Many introductory physics texts introduce the statistical basis for the definition of entropy in addition to the Clausius definition, ΔS=q/T. We use a model based on equally spaced energy levels to present a way that the statistical definition of entropy can be developed at the introductory level. In addition to motivating the statistical definition of entropy, we also develop statistical arguments to answer the following questions: (i) Why does a system approach a state of maximum number of microstates? (ii) What is the equilibrium distribution of particles? (iii) What is the statistical basis of temperature? (iv) What is the statistical basis for the direction of spontaneous energy transfer? Finally, a correspondence between the statistical and the classical Clausius definitions of entropy is made.

1.
The following texts were surveyed in researching this manuscript. This list is not intended to be exhaustive but merely representative of those texts currently in use. P. M. Fishbane, S. Gasiorowicz, and S. T. Thornton, Physics for Scientists and Engineers (Prentice–Hall, Englewood Cliffs, NJ, 1996), 2nd ed.; D. C. Giancoli, Physics for Scientists and Engineers (Prentice–Hall, Englewood Cliffs, NJ, 2000), 3rd ed.; D. Halliday, R. Resnick, and J. Walker, Fundamentals of Physics (Wiley, New York, 1997), 5th ed.; E. Hecht, Physics: Calculus (Brooks/Cole, Pacific Grove, CA, 2000), 2nd ed.; R. D. Knight, Physics, A Contemporary Perspective (Addison–Wesley, Reading, MA, 1997), Vol. 2; L. S. Lerner, Physics for Scientists and Engineers (Jones and Bartlett, Sudbury, MA, 1996); S. M. Lea and J. R. Burke, Physics: The Nature of Things (Brooks/Cole, Pacific Grove, CA, 1997); R. Reese, University Physics (Brooks/Cole, Pacific Grove, CA, 2000); J. Sanny and W. Moebs, University Physics (Wm. C. Brown, Dubuque, IA, 1996); R. A. Serway, Physics for Scientists and Engineers (Saunders College Publishing, Philadelphia, PA, 1996), 4th ed.; P. A. Tipler, Physics for Scientists and Engineers (Freeman, Worth Publishers, New York, 1999), 4th ed.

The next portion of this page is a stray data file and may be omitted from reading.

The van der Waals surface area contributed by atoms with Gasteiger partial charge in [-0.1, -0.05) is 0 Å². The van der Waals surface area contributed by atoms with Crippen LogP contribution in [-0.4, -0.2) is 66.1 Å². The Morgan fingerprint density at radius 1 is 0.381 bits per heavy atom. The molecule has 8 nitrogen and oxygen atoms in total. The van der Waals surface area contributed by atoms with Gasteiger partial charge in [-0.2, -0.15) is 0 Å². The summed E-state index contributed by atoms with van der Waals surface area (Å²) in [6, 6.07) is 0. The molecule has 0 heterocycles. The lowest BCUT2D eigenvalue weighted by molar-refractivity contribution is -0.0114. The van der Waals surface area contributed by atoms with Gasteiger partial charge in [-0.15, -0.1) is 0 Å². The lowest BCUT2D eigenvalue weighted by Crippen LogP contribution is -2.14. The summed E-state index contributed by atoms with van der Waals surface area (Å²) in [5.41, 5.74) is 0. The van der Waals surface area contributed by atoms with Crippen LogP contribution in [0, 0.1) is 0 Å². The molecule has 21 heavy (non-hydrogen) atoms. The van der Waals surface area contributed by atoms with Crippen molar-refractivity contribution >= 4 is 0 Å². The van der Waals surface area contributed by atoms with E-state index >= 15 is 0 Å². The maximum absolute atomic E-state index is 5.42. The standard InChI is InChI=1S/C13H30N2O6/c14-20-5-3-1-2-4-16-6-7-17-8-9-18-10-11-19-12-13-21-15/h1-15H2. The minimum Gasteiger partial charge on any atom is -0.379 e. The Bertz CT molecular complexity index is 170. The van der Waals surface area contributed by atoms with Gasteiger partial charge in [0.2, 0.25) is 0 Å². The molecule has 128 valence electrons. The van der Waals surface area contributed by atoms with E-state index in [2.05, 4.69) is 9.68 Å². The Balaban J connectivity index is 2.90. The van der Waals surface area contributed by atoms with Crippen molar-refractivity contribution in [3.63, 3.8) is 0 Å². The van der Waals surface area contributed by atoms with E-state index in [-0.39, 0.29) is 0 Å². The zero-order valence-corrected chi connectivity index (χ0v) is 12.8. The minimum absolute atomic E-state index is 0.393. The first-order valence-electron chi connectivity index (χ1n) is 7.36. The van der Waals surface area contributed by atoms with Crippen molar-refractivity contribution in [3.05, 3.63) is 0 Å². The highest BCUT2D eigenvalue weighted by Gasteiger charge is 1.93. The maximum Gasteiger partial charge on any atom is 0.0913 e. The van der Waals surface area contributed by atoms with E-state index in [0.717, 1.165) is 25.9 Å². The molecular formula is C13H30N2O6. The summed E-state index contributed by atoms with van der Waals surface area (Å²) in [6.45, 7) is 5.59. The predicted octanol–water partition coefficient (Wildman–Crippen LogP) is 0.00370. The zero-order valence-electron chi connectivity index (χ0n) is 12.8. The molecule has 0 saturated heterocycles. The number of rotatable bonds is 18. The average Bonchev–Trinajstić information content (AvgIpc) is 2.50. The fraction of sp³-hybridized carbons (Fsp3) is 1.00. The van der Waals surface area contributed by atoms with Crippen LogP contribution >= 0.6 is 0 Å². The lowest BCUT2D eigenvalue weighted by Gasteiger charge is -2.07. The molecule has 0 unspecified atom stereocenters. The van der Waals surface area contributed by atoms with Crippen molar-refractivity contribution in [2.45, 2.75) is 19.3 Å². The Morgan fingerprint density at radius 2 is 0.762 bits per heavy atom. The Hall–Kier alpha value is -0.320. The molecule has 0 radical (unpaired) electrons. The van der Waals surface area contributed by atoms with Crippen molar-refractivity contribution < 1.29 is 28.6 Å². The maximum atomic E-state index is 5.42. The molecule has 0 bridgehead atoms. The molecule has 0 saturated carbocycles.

2.
The idea of entropy as a measure of disorder has been discredited. See, for example,
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R. Baierlein, Thermal Physics (Cambridge UP., Cambridge, 1999), pp. 3–4. The author is indebted to one of the referees for pointing out this definition of temperature as given in this text.
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